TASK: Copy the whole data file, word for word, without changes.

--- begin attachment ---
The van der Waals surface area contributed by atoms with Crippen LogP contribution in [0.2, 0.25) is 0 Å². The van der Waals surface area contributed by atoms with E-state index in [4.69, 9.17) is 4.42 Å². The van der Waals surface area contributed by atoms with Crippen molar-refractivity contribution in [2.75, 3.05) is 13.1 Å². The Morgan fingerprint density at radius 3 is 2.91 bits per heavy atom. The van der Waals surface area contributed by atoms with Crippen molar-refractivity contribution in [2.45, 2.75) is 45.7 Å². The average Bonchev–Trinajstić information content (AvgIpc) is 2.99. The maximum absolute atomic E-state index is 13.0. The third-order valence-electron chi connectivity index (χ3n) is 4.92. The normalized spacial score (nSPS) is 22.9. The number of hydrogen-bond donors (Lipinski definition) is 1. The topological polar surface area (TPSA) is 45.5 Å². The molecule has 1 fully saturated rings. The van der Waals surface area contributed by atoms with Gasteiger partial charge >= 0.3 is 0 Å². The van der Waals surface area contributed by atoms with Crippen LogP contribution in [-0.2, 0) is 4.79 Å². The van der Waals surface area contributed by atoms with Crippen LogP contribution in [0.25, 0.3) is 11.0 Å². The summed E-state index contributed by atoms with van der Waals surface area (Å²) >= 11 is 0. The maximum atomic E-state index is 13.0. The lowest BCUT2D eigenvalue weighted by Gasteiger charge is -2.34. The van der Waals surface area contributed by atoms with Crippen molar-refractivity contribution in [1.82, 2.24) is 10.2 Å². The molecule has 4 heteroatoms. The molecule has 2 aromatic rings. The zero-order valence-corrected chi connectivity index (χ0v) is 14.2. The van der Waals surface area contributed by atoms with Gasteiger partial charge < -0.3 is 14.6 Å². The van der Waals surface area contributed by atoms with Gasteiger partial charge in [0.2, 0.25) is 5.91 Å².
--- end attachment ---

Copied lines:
The van der Waals surface area contributed by atoms with Crippen LogP contribution in [0.2, 0.25) is 0 Å². The van der Waals surface area contributed by atoms with E-state index in [4.69, 9.17) is 4.42 Å². The van der Waals surface area contributed by atoms with Crippen molar-refractivity contribution in [2.75, 3.05) is 13.1 Å². The Morgan fingerprint density at radius 3 is 2.91 bits per heavy atom. The van der Waals surface area contributed by atoms with Crippen molar-refractivity contribution in [2.45, 2.75) is 45.7 Å². The average Bonchev–Trinajstić information content (AvgIpc) is 2.99. The maximum absolute atomic E-state index is 13.0. The third-order valence-electron chi connectivity index (χ3n) is 4.92. The normalized spacial score (nSPS) is 22.9. The number of hydrogen-bond donors (Lipinski definition) is 1. The topological polar surface area (TPSA) is 45.5 Å². The molecule has 1 fully saturated rings. The van der Waals surface area contributed by atoms with Gasteiger partial charge >= 0.3 is 0 Å². The van der Waals surface area contributed by atoms with Crippen LogP contribution in [-0.2, 0) is 4.79 Å². The van der Waals surface area contributed by atoms with Crippen LogP contribution in [0.25, 0.3) is 11.0 Å². The summed E-state index contributed by atoms with van der Waals surface area (Å²) >= 11 is 0. The maximum atomic E-state index is 13.0. The lowest BCUT2D eigenvalue weighted by Gasteiger charge is -2.34. The van der Waals surface area contributed by atoms with Crippen molar-refractivity contribution in [1.82, 2.24) is 10.2 Å². The molecule has 4 heteroatoms. The molecule has 2 aromatic rings. The zero-order valence-corrected chi connectivity index (χ0v) is 14.2. The van der Waals surface area contributed by atoms with Gasteiger partial charge < -0.3 is 14.6 Å². The van der Waals surface area contributed by atoms with Gasteiger partial charge in [0.2, 0.25) is 5.91 Å².